“Phishing For Phools”: A Q&A With Robert Shiller

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“Phishing For Phools”: A Q&A With George Akerlof And Robert Shiller by Jason Zweig

The free market isn’t merely the best mechanism ever devised to provide people with what they want; it is also the best mechanism ever devised to provide people with what they don’t want. That is the thesis of the new book Phishing for Phools: The Economics of Manipulation and Deception, by Nobel laureates in economics George A. Akerlof and Robert J. Shiller.


While some of the argument may seem obvious—surely it isn’t a surprise that some people cheat at least some of the time—“Phishing for Phools” contends that free markets can create fertile opportunities to profit from dishonesty.

Mr. Akerlof is a professor of economics at Georgetown University and the husband of Federal Reserve Chairwoman Janet Yellen; Mr. Shiller, a professor of finance at Yale University and author of Irrational Exuberance. The two discussed the book in a recent interview.

Q: Why do businesses “phish” for “phools”?

Robert Shiller: A fundamental concept of psychology is that people often make decisions they’re not happy about. That’s why people go see therapists! If businesses have a chance to profit by tempting us into making decisions that are good for them but bad for us, they will take it. They have just as powerful an incentive to provide us with what we don’t want as to provide us with what we do want.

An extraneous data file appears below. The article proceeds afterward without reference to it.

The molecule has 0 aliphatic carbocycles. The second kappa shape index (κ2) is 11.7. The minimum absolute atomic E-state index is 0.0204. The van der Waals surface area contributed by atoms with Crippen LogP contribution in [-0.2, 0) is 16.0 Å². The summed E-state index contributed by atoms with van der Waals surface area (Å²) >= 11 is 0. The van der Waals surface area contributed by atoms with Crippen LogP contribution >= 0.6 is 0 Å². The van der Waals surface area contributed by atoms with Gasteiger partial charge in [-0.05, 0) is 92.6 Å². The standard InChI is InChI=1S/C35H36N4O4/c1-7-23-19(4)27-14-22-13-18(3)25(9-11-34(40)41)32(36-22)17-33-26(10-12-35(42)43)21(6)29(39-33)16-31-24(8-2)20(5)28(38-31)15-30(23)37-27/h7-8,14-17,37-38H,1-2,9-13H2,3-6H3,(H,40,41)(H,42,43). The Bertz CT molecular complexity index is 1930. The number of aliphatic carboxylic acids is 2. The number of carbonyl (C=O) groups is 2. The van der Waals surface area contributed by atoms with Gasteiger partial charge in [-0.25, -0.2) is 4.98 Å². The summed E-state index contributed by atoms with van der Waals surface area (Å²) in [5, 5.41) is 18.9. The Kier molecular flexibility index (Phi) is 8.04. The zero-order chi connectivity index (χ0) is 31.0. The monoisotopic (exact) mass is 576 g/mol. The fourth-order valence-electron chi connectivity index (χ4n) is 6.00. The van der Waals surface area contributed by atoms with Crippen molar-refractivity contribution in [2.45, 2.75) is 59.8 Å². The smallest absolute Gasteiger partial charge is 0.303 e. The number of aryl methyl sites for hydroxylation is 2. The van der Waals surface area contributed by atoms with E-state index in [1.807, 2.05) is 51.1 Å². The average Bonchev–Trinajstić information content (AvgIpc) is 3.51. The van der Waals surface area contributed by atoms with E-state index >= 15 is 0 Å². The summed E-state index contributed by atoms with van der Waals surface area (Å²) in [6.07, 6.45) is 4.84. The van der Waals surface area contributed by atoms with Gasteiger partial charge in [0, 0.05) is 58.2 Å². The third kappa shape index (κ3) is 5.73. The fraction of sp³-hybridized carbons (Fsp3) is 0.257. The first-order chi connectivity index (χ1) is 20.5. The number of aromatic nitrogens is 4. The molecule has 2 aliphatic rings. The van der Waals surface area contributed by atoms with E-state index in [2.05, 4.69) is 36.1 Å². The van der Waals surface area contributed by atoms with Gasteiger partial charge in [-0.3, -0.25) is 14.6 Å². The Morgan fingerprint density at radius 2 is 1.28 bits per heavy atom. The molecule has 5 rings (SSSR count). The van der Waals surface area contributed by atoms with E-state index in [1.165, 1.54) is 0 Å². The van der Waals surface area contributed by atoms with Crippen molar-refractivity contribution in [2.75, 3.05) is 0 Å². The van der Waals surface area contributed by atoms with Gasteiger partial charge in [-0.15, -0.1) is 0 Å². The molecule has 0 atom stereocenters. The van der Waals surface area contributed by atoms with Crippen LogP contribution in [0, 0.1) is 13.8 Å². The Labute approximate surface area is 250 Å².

Q: What is “reputation mining” and how can it lead to deception?

George Akerlof: Let’s say you have this reputation for selling wonderful avocados. Then you have the opportunity to start selling people awful avocados if that’s more profitable. We think that’s how things [happened] in financial markets [before] the 2008 financial crisis.

Robert Shiller: Financial markets are a special case because they present, for most people, a very difficult judgment about the future: What is this market going to do? It invites a kind of exploitation of them by storytellers, people who will play tricks on them to get their money to manage. In many cases, they’re more salespeople than market researchers.

Q: Are there different kinds of phools?

Robert Shiller: An information phool is someone who has been fed a biased set of information so that they then would make erroneous judgments. A psychological phool is someone who is affected by his or her own feelings, emotions and psychological anomalies. Information phools and psychological phools are everywhere, and you might be one of them. We know that we are.

See full article here – video below

Video interview with George Akerlof and Robert Shiller:


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